Asante Three Rivers Medical Center is bolstering critical care with the addition of three intensivists — doctors who specialize in the care of our sickest patients. Critically ill patients often have complex medical issues involving multiple body systems, such as heart-, lung- and blood-related illnesses and injuries. Drs. Baldovino-Navarro, Arora and Obaidat have been specially trained to assess, diagnose and treat these patients.
Berta Baldovino-Navarro, MD, joined Asante as the medical director of the Asante Three Rivers intensivist program. She completed her fellowship in pulmonary and critical care medicine at the State University of New York and her internal medicine residency at the Albert Einstein College of Medicine in New York. Dr. Baldovino-Navarro is board-certified in critical care medicine, pulmonary medicine and internal medicine. She has lived and worked in the Rogue Valley since 2014.
Rishi Arora, MD, completed a fellowship in pulmonary and critical care and his residency in internal medicine at Louisiana State University Health Sciences Center in Shreveport, Louisiana. He also worked at Noble Hospital in Fardidababd, India, as an internal medicine resident. He is board-certified in internal medicine and is a member of the Royal College of Physicians.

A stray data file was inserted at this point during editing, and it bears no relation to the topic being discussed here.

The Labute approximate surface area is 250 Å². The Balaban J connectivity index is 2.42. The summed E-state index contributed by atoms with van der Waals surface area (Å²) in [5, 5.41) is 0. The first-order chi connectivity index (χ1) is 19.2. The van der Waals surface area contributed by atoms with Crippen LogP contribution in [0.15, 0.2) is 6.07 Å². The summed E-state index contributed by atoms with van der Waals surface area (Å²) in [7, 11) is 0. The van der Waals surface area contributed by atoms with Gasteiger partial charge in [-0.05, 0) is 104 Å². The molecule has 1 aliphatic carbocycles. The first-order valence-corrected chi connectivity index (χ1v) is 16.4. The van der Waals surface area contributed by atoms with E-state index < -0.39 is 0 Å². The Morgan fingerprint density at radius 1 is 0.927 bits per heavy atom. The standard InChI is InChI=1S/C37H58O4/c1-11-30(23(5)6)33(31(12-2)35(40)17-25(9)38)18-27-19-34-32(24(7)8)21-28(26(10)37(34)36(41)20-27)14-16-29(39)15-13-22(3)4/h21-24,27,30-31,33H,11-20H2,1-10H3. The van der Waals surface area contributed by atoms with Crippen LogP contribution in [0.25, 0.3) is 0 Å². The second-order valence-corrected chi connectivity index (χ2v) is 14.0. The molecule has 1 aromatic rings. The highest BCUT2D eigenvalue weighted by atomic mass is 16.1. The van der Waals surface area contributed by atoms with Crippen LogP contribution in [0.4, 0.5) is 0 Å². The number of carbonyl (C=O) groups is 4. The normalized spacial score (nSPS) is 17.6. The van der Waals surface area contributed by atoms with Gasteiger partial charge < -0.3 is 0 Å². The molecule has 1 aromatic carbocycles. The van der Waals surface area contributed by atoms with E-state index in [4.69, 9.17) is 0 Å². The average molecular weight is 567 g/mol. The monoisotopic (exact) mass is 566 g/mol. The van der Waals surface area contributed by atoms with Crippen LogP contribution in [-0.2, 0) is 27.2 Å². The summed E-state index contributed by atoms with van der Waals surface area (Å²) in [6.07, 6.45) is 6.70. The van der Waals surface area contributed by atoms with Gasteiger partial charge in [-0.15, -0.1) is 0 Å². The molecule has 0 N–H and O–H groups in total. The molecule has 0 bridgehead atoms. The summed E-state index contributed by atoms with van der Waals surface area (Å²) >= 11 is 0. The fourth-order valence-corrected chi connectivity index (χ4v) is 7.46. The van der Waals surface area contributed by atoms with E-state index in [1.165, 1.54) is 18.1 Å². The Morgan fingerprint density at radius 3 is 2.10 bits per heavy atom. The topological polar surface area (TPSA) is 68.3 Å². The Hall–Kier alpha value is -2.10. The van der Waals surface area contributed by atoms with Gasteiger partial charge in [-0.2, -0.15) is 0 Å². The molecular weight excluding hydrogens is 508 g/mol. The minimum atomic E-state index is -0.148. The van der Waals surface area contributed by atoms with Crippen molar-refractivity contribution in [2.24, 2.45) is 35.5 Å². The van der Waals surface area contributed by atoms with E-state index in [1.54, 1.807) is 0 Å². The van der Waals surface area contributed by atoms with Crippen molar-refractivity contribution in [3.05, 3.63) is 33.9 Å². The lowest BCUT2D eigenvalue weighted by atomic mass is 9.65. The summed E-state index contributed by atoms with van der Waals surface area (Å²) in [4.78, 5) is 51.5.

Baha Obaidat, MD, completed his pulmonary and critical care fellowship at the University of Cincinnati Medical Center and his residency in internal medicine at Tufts Medical Center in Boston. He is board-certified in pulmonary disease and internal medicine.
Studies have shown that intensivist-staffed intensive care units lead to improved patient outcomes, including shorter stays and lower rates of complications and death, according to the National Institutes of Health website.
“Adding intensivists to our intensive care unit ensures our patients get the highly specialized care they need,” says Eric Loeliger, MD, vice president of Medical Affairs at Asante Three Rivers.
The intensivist program is the latest in critical care improvements at Asante Three Rivers. In May, the hospital added a six-bed Intermediate Care Unit to augment its 12 beds in Intensive Care. The Intermediate Care Unit supports patients who are too sick to be on a general medical ward, but not sick enough to need intensive care.
“The Intermediate Care Unit allows us to provide a higher level of monitoring for patients who are transitioning out of intensive care or who may need a higher level of monitoring initially,” says Robert White, patient care manager in the ICU at Asante Three Rivers.